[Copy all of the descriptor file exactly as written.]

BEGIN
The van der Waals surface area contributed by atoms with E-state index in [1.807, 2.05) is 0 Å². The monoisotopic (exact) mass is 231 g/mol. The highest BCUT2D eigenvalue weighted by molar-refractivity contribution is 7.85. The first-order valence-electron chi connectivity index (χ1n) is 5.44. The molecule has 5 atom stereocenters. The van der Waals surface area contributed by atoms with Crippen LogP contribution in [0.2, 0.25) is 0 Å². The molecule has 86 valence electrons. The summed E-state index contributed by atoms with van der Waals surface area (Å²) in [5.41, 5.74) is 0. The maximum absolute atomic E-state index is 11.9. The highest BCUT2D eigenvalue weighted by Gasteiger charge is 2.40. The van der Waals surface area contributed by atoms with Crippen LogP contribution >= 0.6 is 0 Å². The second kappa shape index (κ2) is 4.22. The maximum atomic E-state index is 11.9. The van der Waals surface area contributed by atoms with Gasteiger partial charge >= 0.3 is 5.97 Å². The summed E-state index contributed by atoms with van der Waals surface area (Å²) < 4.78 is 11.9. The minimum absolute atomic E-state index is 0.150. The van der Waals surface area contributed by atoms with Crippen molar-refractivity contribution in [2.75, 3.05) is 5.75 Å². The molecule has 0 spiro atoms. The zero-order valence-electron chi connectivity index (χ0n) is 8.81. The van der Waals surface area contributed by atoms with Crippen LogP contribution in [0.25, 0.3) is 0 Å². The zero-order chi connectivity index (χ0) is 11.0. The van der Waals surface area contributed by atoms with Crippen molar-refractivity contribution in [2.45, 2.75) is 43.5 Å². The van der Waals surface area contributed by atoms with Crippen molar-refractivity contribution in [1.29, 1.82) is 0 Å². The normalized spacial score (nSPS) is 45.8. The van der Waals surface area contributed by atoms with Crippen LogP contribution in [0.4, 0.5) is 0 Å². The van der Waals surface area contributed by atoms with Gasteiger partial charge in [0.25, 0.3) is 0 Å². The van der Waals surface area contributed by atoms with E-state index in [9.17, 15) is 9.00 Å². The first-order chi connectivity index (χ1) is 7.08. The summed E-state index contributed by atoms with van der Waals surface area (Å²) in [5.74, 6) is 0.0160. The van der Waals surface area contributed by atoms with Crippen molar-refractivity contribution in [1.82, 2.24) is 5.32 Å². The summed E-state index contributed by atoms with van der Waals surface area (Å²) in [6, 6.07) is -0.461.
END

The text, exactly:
The van der Waals surface area contributed by atoms with E-state index in [1.807, 2.05) is 0 Å². The monoisotopic (exact) mass is 231 g/mol. The highest BCUT2D eigenvalue weighted by molar-refractivity contribution is 7.85. The first-order valence-electron chi connectivity index (χ1n) is 5.44. The molecule has 5 atom stereocenters. The van der Waals surface area contributed by atoms with Crippen LogP contribution in [0.2, 0.25) is 0 Å². The molecule has 86 valence electrons. The summed E-state index contributed by atoms with van der Waals surface area (Å²) in [5.41, 5.74) is 0. The maximum absolute atomic E-state index is 11.9. The highest BCUT2D eigenvalue weighted by Gasteiger charge is 2.40. The van der Waals surface area contributed by atoms with Crippen LogP contribution >= 0.6 is 0 Å². The second kappa shape index (κ2) is 4.22. The maximum atomic E-state index is 11.9. The van der Waals surface area contributed by atoms with Gasteiger partial charge >= 0.3 is 5.97 Å². The summed E-state index contributed by atoms with van der Waals surface area (Å²) < 4.78 is 11.9. The minimum absolute atomic E-state index is 0.150. The van der Waals surface area contributed by atoms with Crippen molar-refractivity contribution in [2.75, 3.05) is 5.75 Å². The molecule has 0 spiro atoms. The zero-order valence-electron chi connectivity index (χ0n) is 8.81. The van der Waals surface area contributed by atoms with Crippen LogP contribution in [0.25, 0.3) is 0 Å². The zero-order chi connectivity index (χ0) is 11.0. The van der Waals surface area contributed by atoms with Crippen molar-refractivity contribution in [2.45, 2.75) is 43.5 Å². The van der Waals surface area contributed by atoms with Crippen molar-refractivity contribution in [1.29, 1.82) is 0 Å². The normalized spacial score (nSPS) is 45.8. The van der Waals surface area contributed by atoms with Crippen LogP contribution in [0.4, 0.5) is 0 Å². The van der Waals surface area contributed by atoms with Gasteiger partial charge in [0.25, 0.3) is 0 Å². The van der Waals surface area contributed by atoms with E-state index in [9.17, 15) is 9.00 Å². The first-order chi connectivity index (χ1) is 7.08. The summed E-state index contributed by atoms with van der Waals surface area (Å²) in [5.74, 6) is 0.0160. The van der Waals surface area contributed by atoms with Crippen molar-refractivity contribution in [1.82, 2.24) is 5.32 Å². The summed E-state index contributed by atoms with van der Waals surface area (Å²) in [6, 6.07) is -0.461.